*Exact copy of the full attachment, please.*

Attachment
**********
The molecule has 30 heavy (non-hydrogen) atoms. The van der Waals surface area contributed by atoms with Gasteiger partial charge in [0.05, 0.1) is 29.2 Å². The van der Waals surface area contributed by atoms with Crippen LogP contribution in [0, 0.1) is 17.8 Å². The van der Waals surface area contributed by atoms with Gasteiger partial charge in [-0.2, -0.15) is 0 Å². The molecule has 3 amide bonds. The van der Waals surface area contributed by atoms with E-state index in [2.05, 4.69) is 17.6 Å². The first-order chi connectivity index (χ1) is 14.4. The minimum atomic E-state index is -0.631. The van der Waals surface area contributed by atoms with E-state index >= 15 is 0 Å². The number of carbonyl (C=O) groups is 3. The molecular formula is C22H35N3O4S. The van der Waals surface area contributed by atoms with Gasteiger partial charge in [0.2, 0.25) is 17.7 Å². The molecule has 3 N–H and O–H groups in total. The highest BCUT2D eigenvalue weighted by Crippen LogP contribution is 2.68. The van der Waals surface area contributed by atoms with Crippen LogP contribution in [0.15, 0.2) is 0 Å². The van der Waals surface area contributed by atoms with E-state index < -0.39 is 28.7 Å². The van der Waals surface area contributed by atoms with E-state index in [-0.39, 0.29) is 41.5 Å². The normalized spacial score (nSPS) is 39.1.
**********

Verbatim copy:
The molecule has 30 heavy (non-hydrogen) atoms. The van der Waals surface area contributed by atoms with Gasteiger partial charge in [0.05, 0.1) is 29.2 Å². The van der Waals surface area contributed by atoms with Crippen LogP contribution in [0, 0.1) is 17.8 Å². The van der Waals surface area contributed by atoms with Gasteiger partial charge in [-0.2, -0.15) is 0 Å². The molecule has 3 amide bonds. The van der Waals surface area contributed by atoms with E-state index in [2.05, 4.69) is 17.6 Å². The first-order chi connectivity index (χ1) is 14.4. The minimum atomic E-state index is -0.631. The van der Waals surface area contributed by atoms with E-state index >= 15 is 0 Å². The number of carbonyl (C=O) groups is 3. The molecular formula is C22H35N3O4S. The van der Waals surface area contributed by atoms with Gasteiger partial charge in [0.2, 0.25) is 17.7 Å². The molecule has 3 N–H and O–H groups in total. The highest BCUT2D eigenvalue weighted by Crippen LogP contribution is 2.68. The van der Waals surface area contributed by atoms with Crippen LogP contribution in [0.15, 0.2) is 0 Å². The van der Waals surface area contributed by atoms with E-state index < -0.39 is 28.7 Å². The van der Waals surface area contributed by atoms with E-state index in [-0.39, 0.29) is 41.5 Å². The normalized spacial score (nSPS) is 39.1.